To many Americans, the focus on LGBTQ issues has come to the forefront of the news over the last few years, with greater visibility of struggles and much public discussion of issues that were rarely ever acknowledged by society. And while many are still working to fully understand the differences between “L/G,” “B,” “T,” and “Q,” a greater general awareness of gender and sexuality matters has recently begun entering the American consciousness. But, activism in this area has been alive and well for many years. As this CNN.com article outlines, LGBTQ rights organizations began forming as early as 1924.
As awareness increases, so does the demand for more information to support the study of LGBTQ issues. But because non-traditional sexuality and gender considerations were severely stigmatized until very recently, most libraries find themselves with very little depth in their collections and resources devoted to helping people understand and research topics in this area.
Gale’s Archives of Sexuality & Gender, the largest collection of resources available to support the study of gender and sexuality, was introduced earlier this year to address this dearth of information. This rich archive helps scholars and others make new connections in LGBTQ history and activism, cultural studies, psychology, health, political science, policy studies, and other related areas of research.
Releasing in June, the second installment in the Archives of Sexuality and Gender series, LGBTQ History and Culture since 1940, Part II, expands the breadth of unique, fully searchable primary sources on social, political, health, and legal issues—and provides extensive coverage of underrepresented LGBTQ communities.
With rare and unique collections like the “Twice Blessed Collection” containing materials documenting the Jewish lesbian, gay, bisexual, and transgender experience circa 1966-2000, and the “Atlanta Lesbian Feminist Alliance Archives, 1972-1994,” LGBTQ History and Culture since 1940, Part II helps researchers shine new light on hidden narratives of LGBTQ activism and resistance.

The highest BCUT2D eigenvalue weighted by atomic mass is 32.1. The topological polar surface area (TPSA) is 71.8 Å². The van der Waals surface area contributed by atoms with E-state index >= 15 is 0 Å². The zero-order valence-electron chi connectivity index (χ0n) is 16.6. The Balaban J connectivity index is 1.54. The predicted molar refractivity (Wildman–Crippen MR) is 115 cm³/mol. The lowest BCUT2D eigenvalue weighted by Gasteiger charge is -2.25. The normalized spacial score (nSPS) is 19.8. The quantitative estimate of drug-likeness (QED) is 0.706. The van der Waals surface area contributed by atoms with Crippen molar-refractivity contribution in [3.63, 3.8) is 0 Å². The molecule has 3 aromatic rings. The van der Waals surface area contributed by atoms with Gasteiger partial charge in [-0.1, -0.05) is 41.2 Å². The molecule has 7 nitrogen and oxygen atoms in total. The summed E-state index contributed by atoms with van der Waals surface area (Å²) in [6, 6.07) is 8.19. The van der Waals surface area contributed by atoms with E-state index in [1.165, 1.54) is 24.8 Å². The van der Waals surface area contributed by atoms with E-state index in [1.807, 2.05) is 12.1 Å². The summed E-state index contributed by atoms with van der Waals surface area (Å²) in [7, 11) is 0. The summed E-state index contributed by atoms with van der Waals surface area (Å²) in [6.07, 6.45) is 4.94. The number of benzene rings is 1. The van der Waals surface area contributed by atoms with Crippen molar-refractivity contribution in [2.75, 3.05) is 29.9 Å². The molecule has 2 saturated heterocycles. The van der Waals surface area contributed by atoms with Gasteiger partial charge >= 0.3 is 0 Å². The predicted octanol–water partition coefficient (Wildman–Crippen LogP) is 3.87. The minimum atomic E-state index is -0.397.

Additionally, this second installment expands on the global scope of Archives of Sexuality and Gender including collections like “Papers of Vera (Jack) Holme” sourced from the London School of Economics and Political Science and “Gay Pied Hebdo”, a monthly French gay magazine, founded by Jean Le Bitou.
Like all the collections in Archives of Sexuality and Gender, to ensure quality and relevance, material selection is guided by an advisory board of leading scholars and librarians in sexuality and gender studies.
The Path to Today: A Brief Timeline
While there are hundreds of milestones in LGBTQ history, we’re highlighting a few here and linking to sample content you’ll find in LGBTQ History and Culture since 1940, Part I and images of some of the archived documents that will be available in LGBTQ History and Culture since 1940, Part II.
1950: The Mattachine Society is formed by activist Harry Hay and is one of the first sustained gay rights groups in the US. The Society focuses on social acceptance and other support for homosexual people. Coordinating Council Minutes of the Mattachine Society.
1969: Police raid the Stonewall Inn in New York City. Protests and demonstrations begin, and it later becomes known as the impetus for the gay civil rights movement in the United States. News article from Come Out newsletter with coverage of the event.
March 26, 1973 – First meeting of “Parents and Friends of Gays,” which goes national as Parents, Families and Friends of Lesbians and Gays (PFLAG) in 1982.
December 15, 1973 – By a vote of 5,854 to 3,810, the American Psychiatric Association removes homosexuality from its list of mental disorders in the DSM-II Diagnostic and Statistical Manual of Mental Disorders.